On 8 April 1971, a high priority order was received for three vehicles to be fitted out for use as fish and ship vans in Northern Ireland. After some deliberation, it was decided to use the Bedford J Type (J2SZ2, code No. 2660-0149) Hawson Body large van, three of which were available for conversion. These vehicles would affectionately be known as ‘the Codpiece.’
Each van was to be fitted out by Calor gas at a cost of £485 each (the equivalent of £7,380 in 2019). Due to the availability of the gas equipment, one could be done in two weeks and the remaining two vans in two months time. This work would be conducted at REME Workshops in Aldershot. While three vans were initially ordered, I am unaware of multiple vans being deployed. Any reference is generally in the singular.
The purpose of these vans was to issue food to the soldiers on the streets of Belfast. Because of this near front line deployment, they required armour to be fitted to protect their Army Catering Corps (ACC) crew. This armour was in the form of appliqué B-vehicle protection, which included underfloor protection.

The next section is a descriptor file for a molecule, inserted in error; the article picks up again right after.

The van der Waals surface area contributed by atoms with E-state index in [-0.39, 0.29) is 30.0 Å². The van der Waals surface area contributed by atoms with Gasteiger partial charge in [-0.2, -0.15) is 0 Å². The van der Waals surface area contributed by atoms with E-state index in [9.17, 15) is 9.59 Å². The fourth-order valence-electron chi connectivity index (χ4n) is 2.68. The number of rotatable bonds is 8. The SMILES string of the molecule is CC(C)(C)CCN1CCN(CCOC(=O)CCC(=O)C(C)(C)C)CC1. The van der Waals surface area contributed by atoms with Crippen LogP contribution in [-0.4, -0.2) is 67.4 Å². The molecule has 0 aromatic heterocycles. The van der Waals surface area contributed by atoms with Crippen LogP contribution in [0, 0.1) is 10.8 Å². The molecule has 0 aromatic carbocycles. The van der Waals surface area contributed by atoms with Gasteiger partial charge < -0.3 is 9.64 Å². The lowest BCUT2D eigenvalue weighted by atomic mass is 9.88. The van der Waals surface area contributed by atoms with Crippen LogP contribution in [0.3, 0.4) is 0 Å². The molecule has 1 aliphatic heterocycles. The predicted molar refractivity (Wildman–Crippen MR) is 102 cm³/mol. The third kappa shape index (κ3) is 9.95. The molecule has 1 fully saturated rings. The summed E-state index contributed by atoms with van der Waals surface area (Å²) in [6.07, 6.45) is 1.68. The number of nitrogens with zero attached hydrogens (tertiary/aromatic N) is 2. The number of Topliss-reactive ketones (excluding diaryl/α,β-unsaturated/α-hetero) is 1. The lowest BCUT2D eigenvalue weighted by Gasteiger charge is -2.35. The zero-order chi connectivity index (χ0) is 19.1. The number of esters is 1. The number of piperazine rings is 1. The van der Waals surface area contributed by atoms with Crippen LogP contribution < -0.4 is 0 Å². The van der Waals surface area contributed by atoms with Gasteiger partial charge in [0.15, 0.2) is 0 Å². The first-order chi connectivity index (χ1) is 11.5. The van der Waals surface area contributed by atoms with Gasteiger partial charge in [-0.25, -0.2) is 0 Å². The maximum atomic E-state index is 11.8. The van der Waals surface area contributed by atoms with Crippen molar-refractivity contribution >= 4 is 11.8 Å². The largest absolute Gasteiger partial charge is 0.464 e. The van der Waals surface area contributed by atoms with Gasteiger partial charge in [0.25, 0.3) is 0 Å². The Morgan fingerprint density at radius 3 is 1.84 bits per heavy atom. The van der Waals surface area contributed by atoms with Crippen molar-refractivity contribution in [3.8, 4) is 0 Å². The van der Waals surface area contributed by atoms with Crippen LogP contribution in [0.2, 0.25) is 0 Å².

From a 1972 document in the National Archives, a little more information on the level of protection a B-vehicle protection kit may offer:
- Essential to stop low velocity weapons at point blank range
- Desirable to stop 7.62mm AP (armour piercing) ammunition at 50m
- Run flat tyres for logistic vehicles to travel 20 miles at 30 mph
The image at the top of this article clearly shows protection being fitted over the side windows, as well as a metal grille screen fitted across the front window. Any additional armour, most likely in the form of Makralon sheet, may have either been fitted internally (although the term appliqué suggests exterior fastening to the vehicle as has been seen on other vehicles of the period), the armour may not yet have been fitted, or indeed it may have been decided at a later stage not to armour the van any further.
The image at the top of this article is from Uniforms Illustrated No. 4, The British Army in Northern Ireland by Simon Dunstan, published by Arms and Armour Press in 1984. The original image is credited to Soldier Magazine.